- How many can you walk? While there is no restriction on the number of dogs you can walk at once. If you are walking multiple dogs and can't keep them under effective control, you may receive a fine. We recommend only walking two dogs at a time.
Having your dog well trained is important for the safety of your dog, other people and animals. It is important that your dog responds quickly to commands.
Socialising and exercising your dog means getting out and about and leaving home means you are required to comply with the laws and respect other users in the public place.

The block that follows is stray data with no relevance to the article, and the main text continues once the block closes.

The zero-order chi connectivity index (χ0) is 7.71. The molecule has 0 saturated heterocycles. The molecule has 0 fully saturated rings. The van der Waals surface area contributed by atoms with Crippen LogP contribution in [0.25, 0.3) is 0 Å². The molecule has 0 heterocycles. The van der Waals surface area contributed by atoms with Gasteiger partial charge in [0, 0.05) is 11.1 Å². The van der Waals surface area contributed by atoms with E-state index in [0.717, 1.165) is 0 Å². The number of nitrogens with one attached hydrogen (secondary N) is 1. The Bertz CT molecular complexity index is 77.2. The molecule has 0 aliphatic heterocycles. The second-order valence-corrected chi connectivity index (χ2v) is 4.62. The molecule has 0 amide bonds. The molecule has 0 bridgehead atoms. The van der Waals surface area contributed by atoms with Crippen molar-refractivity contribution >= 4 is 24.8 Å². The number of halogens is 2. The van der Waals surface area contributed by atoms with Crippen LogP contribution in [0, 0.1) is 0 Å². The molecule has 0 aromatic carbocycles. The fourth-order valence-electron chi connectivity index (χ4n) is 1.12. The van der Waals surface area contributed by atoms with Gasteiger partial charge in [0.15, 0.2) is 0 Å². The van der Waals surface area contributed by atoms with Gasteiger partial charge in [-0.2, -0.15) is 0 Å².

Off Leash Dog Parks in Hume
Important park rules:
- Dogs must wear a collar
- Dogs must wear current Council registration tags
- Dogs must be fully supervised
- Dogs must be under effective voice control
- Dogs must be on leash outside the dog parks
- Maximum of two dogs per person
- Dogs must be six months or older
- Dogs must be fully vaccinated
- Aggressive dogs are not welcome
- Children under five are not permitted
- Children under 14 are not allowed to supervise dogs
- No chokers or spiked collars
- No toys or rough handling
- No food in dog parks, training treats excepted
- The owner must carry a leash, one for each dog under their control.
- Owners must clean up and place faeces and any other rubbish in the bins provided
Broadmeadows Dog Park is a safe and secure place for people to exercise their dogs. It has a 1.2 meter perimeter fence and a separate fenced area for smaller dogs within the park.